A Dim Religious Light: The Atmosphere of a Church
In the first section of this essay, published in Issue 39, Comper writes that “the atmosphere of a church should be such as to hush the thoughtless voice.” An Anglo-Catholic (part of the Catholic-leaning wing of the Church of England), he described the church as “a building which enshrines the altar of him who dwelleth not in temples made with hands. … To enter therefore a Christian church is to enter none other than the House of God and the Gate of Heaven.”
The church building must both serve the liturgy and be beautiful. “The note of a church should be, not that of novelty, but of eternity.” That included originality, the originality of those who know the tradition thoroughly and “the particular needs” of those who will worship within the church.
Christianity absorbed “the best of Greece and Rome … though not without some losses. But henceforth architecture could never be final, never at rest, though in every finest achievement giving rest to the human soul and so partaking of the divine.”
Therefore, in designing churches, “no beautiful style should be excluded.”
Comper begins this section by rejecting the idea of a “conflict between English and Roman use.” He illustrates this with the example of “ornaments” and the number of candles on the altar (both omitted here), and the use of a a hanging pyx (English) or a tabernacle (Roman).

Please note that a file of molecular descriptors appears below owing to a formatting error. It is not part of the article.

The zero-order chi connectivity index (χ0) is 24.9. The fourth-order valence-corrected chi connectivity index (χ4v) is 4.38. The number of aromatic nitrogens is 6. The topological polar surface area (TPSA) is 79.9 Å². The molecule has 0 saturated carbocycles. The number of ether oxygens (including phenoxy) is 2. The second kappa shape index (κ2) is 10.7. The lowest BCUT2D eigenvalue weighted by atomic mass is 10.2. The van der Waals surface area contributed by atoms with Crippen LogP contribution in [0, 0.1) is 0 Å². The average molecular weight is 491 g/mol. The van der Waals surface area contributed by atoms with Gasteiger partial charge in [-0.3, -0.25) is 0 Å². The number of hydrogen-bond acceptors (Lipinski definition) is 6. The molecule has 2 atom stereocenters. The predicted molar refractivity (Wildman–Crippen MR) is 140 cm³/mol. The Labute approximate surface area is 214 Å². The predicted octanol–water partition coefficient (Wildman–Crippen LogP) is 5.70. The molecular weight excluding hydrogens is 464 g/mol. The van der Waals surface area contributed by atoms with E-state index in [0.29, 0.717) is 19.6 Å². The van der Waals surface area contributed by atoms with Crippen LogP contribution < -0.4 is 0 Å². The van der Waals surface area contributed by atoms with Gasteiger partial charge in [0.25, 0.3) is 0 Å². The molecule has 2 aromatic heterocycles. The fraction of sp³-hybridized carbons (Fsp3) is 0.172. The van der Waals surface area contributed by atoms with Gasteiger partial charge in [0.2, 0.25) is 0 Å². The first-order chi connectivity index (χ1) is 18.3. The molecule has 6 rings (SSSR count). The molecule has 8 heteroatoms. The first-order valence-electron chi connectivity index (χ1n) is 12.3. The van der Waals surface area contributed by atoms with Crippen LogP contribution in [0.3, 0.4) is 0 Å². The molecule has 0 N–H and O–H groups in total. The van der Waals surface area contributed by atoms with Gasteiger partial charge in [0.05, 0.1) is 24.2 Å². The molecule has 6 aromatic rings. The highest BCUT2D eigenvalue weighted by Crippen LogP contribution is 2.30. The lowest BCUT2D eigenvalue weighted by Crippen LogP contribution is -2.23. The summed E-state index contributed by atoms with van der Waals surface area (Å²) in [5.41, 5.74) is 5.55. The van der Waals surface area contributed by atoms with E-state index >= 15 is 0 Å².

If we follow what lies behind both [uses], no ecclesiastical authority will quarrel with us, and no Catholic authority will wish to make us all of one pattern. That is reserved for ecclesiastical fashion which has created church furnishers and architects who will set up what they call “English altars” alike in every ancient cathedral and parish church and in the most modernist of new buildings, quite independently of suitability of position and surroundings.
Our need is to break away from fashions, whether the modernist fashion of the moment or the persistent medievalism which survives them all; and, if it be possible, without the tragic consequence of creating another fashion. …
The “hanging pyx” of English inventories is spoken of as if it were different from the “tabernacle” as now prescribed by Rome. … The only difference is its position permanently upon the altar and not above it. … The suspended tabernacle is not out of order in the Roman Church, but special permission must be obtained for it where it has not been continually in use, as it has been in certain places in France. I have been told of a definite case in which it is hoped to obtain leave to introduce it in the Roman Communion in England.
The monks of Solesme resumed its use when they returned to France. Unfortunately, their whole high altar is of ugly modernistic design, but the use is admirable. They told me that they reserved only for the sick; and, in the beautiful old transept chapels at Mass, we noticed that communion was given from the paten and that, as afterwards explained to us, the serving monk collected the wafers at the offertory from intending communicants in a small silver pyx. I cannot refrain from mentioning the beautiful cut of their full chasubles like those of the finest old effigies.
The tabernacle at the high altar was used also for benediction and we saw it descend and ascend by an electrical arrangement such as I had made at All Saints, Margaret Street. The practical and important point about the “suspension” is that it enables the tabernacle, while it is in the central position of honor and separated from the actual table of the altar at which the holy sacrifice is offered, to be reached without the need of climbing up to it.